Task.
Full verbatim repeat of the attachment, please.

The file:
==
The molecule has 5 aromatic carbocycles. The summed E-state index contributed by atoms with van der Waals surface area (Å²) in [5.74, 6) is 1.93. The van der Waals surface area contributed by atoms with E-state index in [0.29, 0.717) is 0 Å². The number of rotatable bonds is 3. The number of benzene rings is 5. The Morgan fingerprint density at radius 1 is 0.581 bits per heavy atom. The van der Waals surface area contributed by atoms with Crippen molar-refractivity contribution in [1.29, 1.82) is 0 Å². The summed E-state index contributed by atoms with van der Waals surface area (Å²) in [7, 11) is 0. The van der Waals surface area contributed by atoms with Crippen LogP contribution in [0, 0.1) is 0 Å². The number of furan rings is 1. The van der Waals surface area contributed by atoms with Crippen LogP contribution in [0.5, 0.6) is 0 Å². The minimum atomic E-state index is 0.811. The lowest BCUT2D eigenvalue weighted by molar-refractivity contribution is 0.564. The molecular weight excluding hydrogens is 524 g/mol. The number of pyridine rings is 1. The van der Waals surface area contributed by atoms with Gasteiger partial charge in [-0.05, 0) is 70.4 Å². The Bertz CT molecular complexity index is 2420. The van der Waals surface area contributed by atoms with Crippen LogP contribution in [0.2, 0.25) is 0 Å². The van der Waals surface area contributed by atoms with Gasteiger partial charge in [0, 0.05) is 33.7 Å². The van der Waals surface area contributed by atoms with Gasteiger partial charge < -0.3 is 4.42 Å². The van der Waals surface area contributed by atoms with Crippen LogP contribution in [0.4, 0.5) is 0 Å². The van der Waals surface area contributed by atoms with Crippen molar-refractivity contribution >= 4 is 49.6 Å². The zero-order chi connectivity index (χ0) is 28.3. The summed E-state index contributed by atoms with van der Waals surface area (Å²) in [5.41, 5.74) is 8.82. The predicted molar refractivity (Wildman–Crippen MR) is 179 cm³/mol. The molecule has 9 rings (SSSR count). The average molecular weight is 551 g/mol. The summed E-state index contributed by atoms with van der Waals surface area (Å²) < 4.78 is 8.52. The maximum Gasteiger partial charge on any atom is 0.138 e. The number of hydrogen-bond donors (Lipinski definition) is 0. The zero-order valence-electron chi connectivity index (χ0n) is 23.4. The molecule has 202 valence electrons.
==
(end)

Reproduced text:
The molecule has 5 aromatic carbocycles. The summed E-state index contributed by atoms with van der Waals surface area (Å²) in [5.74, 6) is 1.93. The van der Waals surface area contributed by atoms with E-state index in [0.29, 0.717) is 0 Å². The number of rotatable bonds is 3. The number of benzene rings is 5. The Morgan fingerprint density at radius 1 is 0.581 bits per heavy atom. The van der Waals surface area contributed by atoms with Crippen molar-refractivity contribution in [1.29, 1.82) is 0 Å². The summed E-state index contributed by atoms with van der Waals surface area (Å²) in [7, 11) is 0. The van der Waals surface area contributed by atoms with Crippen LogP contribution in [0, 0.1) is 0 Å². The number of furan rings is 1. The van der Waals surface area contributed by atoms with Crippen LogP contribution in [0.5, 0.6) is 0 Å². The minimum atomic E-state index is 0.811. The lowest BCUT2D eigenvalue weighted by molar-refractivity contribution is 0.564. The molecular weight excluding hydrogens is 524 g/mol. The number of pyridine rings is 1. The van der Waals surface area contributed by atoms with Gasteiger partial charge in [-0.05, 0) is 70.4 Å². The Bertz CT molecular complexity index is 2420. The van der Waals surface area contributed by atoms with Crippen LogP contribution in [0.2, 0.25) is 0 Å². The van der Waals surface area contributed by atoms with Gasteiger partial charge in [0, 0.05) is 33.7 Å². The van der Waals surface area contributed by atoms with Gasteiger partial charge < -0.3 is 4.42 Å². The van der Waals surface area contributed by atoms with Crippen LogP contribution in [0.4, 0.5) is 0 Å². The van der Waals surface area contributed by atoms with Crippen molar-refractivity contribution >= 4 is 49.6 Å². The zero-order chi connectivity index (χ0) is 28.3. The summed E-state index contributed by atoms with van der Waals surface area (Å²) in [5.41, 5.74) is 8.82. The predicted molar refractivity (Wildman–Crippen MR) is 179 cm³/mol. The molecule has 9 rings (SSSR count). The average molecular weight is 551 g/mol. The summed E-state index contributed by atoms with van der Waals surface area (Å²) < 4.78 is 8.52. The maximum Gasteiger partial charge on any atom is 0.138 e. The number of hydrogen-bond donors (Lipinski definition) is 0. The zero-order valence-electron chi connectivity index (χ0n) is 23.4. The molecule has 202 valence electrons.